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New Marcus Rashford mural in Manchester highlights social media abuse, The Manc

New Marcus Rashford mural in Manchester highlights social media abuse

The footballer has been awarded an MBE for his campaign to support vulnerable children, but he still receives torrents of abuse online

A new mural of Marcus Rashford has appeared in Manchester city centre over the weekend, highlighting the huge amount of abuse the footballer receives online.

Split into two – with one side full of unkind messages and the other spilling over with praise for the footballer, who campaigns tirelessly to improve the lives of Britain’s poorest families – it tells a stark tale of what is deemed acceptable behaviour online today.

The new artwork has been created by Reuben Dangoor, a British artist whose work is heavily influenced by current affairs and his own surroundings, in collaboration with Beats by Dre headphones.

The company, Dangoor said: “wanted to do something to show support for Marcus, who is subject to a huge amount of abuse on social media. At the same time highlighting the positive work he has been doing off the pitch and the impact that it’s had.”

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New Marcus Rashford mural in Manchester highlights social media abuse, The Manc
The new mural can be found in Manchester’s Northern Quarter / Shudehill area. / Image: The Manc Group

A message reading ‘Form is temporary, class is permanent’ stretches across the bottom of the artwork, with Marcus depicted in the centre with his eyes shut and his ears plugged with wireless headphones.

Behind him swarm hundreds of yellow, orange and red emoji-style reactions, a mixture of smiling and angry faces, thumbs up and hearts, alongside positive and negative messages stylised as Twitter replies.

It isn’t clear if these are real replies the footballer has received, or if they are merely inspired by them.

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Negative messages like “You don’t deserve to wear the shirt”, “you play like a child” and “stick to football” dominate one side of the mural (and serve as a stark reminder of the unsolicited abuse Rashford and many other public figures face online every day).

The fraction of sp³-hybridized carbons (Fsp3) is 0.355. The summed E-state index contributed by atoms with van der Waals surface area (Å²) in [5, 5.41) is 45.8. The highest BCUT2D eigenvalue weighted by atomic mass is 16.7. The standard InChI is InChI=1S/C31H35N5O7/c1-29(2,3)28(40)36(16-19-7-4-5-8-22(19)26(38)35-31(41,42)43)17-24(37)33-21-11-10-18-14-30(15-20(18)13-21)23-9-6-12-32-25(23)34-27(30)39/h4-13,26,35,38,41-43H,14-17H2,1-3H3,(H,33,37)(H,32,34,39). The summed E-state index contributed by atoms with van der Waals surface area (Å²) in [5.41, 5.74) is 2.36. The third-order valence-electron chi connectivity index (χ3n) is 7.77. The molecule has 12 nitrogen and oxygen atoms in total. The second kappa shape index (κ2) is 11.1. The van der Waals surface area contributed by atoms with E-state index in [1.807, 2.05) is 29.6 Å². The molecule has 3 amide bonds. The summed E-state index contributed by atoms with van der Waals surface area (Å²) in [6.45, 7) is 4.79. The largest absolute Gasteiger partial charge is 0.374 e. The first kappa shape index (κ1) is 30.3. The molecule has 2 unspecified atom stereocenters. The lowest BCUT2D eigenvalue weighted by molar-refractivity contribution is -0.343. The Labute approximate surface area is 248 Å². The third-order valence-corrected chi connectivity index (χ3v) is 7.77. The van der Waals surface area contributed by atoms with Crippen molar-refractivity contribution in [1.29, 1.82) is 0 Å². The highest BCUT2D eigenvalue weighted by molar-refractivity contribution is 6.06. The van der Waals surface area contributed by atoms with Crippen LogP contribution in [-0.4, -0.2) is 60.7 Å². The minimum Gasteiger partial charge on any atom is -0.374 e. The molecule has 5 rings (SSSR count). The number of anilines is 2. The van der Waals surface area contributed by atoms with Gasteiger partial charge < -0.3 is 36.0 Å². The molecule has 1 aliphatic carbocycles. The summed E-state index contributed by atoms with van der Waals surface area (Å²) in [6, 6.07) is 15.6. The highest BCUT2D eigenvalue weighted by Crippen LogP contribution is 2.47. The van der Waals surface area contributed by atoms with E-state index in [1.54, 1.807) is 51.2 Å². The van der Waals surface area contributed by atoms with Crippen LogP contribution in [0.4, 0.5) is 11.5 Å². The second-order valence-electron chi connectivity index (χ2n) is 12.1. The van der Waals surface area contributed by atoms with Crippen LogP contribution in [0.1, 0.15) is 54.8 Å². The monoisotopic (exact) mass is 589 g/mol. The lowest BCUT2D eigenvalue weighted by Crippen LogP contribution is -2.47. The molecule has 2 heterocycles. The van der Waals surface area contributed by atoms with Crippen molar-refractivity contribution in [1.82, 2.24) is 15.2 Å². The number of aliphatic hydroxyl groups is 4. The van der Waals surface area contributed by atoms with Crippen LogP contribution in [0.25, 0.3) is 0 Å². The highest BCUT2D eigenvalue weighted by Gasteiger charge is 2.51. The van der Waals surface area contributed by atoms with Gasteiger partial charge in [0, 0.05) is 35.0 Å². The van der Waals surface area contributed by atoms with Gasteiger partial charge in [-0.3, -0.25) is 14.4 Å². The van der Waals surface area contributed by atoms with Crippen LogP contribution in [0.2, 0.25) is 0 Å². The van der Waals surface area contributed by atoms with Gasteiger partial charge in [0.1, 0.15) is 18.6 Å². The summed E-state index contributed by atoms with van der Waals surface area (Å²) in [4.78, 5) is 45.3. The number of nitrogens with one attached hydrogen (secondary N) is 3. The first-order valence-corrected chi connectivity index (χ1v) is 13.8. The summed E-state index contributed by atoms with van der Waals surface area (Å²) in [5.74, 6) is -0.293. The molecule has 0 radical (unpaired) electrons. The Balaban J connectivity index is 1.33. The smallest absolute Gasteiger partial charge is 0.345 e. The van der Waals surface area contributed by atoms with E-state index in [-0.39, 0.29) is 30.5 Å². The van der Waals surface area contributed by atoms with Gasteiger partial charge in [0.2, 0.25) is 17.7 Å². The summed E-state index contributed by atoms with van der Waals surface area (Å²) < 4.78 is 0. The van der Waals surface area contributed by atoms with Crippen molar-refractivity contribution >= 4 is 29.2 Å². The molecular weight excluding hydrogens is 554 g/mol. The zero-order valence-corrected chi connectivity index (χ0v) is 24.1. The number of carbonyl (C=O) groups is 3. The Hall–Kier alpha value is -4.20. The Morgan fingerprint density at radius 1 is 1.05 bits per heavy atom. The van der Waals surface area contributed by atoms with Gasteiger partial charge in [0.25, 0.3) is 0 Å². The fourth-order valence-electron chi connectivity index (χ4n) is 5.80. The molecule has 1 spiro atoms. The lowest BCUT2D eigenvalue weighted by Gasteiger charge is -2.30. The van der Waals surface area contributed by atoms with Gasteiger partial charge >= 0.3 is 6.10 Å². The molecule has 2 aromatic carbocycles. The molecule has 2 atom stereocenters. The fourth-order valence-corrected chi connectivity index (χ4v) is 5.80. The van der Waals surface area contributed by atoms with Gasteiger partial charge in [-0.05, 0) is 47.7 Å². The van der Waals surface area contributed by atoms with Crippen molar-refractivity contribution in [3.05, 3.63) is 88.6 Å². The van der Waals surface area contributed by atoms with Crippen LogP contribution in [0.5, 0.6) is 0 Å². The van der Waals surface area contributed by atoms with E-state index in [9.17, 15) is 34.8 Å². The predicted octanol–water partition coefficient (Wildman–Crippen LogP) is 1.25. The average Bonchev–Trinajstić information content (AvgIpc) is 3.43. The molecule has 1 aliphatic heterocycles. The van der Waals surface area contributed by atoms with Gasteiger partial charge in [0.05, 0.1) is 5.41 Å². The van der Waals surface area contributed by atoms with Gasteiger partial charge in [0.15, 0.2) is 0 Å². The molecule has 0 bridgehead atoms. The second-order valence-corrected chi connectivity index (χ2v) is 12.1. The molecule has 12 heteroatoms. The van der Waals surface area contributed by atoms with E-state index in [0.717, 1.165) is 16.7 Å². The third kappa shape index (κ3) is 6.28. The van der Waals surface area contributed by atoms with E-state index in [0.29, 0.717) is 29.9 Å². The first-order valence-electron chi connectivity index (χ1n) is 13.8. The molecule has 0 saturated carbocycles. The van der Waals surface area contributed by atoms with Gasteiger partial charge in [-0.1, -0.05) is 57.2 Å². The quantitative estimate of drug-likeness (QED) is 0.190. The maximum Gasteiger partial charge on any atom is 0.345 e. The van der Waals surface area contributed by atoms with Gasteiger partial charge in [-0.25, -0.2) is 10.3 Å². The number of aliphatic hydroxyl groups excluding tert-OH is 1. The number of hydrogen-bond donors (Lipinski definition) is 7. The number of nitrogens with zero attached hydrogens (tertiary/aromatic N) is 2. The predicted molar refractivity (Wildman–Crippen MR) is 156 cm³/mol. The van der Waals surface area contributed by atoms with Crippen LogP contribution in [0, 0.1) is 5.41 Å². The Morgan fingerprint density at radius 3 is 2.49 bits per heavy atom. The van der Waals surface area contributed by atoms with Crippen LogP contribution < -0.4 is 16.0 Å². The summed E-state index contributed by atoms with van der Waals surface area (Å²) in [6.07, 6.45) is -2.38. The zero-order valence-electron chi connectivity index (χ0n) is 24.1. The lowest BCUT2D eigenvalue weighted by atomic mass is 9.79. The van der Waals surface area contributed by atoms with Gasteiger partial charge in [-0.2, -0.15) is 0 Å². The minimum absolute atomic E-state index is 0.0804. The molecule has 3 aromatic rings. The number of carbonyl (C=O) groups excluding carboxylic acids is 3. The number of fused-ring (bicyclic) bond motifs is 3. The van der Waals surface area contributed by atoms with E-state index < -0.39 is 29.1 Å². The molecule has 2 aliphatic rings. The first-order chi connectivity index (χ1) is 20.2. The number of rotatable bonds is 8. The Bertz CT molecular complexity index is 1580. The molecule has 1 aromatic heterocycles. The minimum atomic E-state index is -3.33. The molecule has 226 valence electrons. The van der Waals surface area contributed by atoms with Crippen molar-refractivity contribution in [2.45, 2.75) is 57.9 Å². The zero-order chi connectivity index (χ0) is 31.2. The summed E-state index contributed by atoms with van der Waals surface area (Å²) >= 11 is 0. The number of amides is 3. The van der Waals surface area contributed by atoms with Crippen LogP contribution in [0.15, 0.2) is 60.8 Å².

On the other side of the mural, there are overwhelming messages of positivity. One says simply “Replying to @MarcusRashford Let’s go Rashy”, whilst another says: “Replying to @MarcusRashford Proud to have you represent the shirt.”

Another, acknowledging the footballer’s book club and the work he’s done to encourage young people to read, says: “Replying to @MarcusRashford Thank you. Cos of you my son has started reading.”

Marcus Rashfod has previously reported the racist abuse he has received on social media to the police.

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He regularly receives tides of racist and abusive messaging online, and this seems to get even worse when Manchester United loses a match, reporting at least 70 different abusive messages after his team’s 2021 Europa League loss – including one from a teacher.

Sharing his concept sketches on Instagram today alongside the finished piece, mural artist Reuben gave followers a peek behind the scenes at what his process was when designing the new Marcus Rashford mural for Manchester.

He wrote: “First one was the final last one is my best work to date.”

Reuben Dangoor has previously painted portraits of Stormzy, Skepta and Dizzee Rascal, and debuted these at the Tate Britain Museum for his debut exhibition ‘Legends of the Scene’.

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It’s also not his first rendezvous drawing footballers, having had his line drawings of the England football squad picked up in both TV and print in 2018. His viral drawing of Gareth Southgate was later acquired by the Southgate family.

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He has had his work featured in Design Museum’s Sneaker Exhibition, was the first artist to collaborate on the new Adidas Predators, is collaborating with Arlo Parks on her world tour campaign and merchandise, and has worked alongside David Beckham to design an exclusive in-game “David Beckham” kit for FIFA 22, released last month.

Find the mural over on the border of Shudehill and the Northern Quarter by the old fish market.

Feature image – The Manc Group

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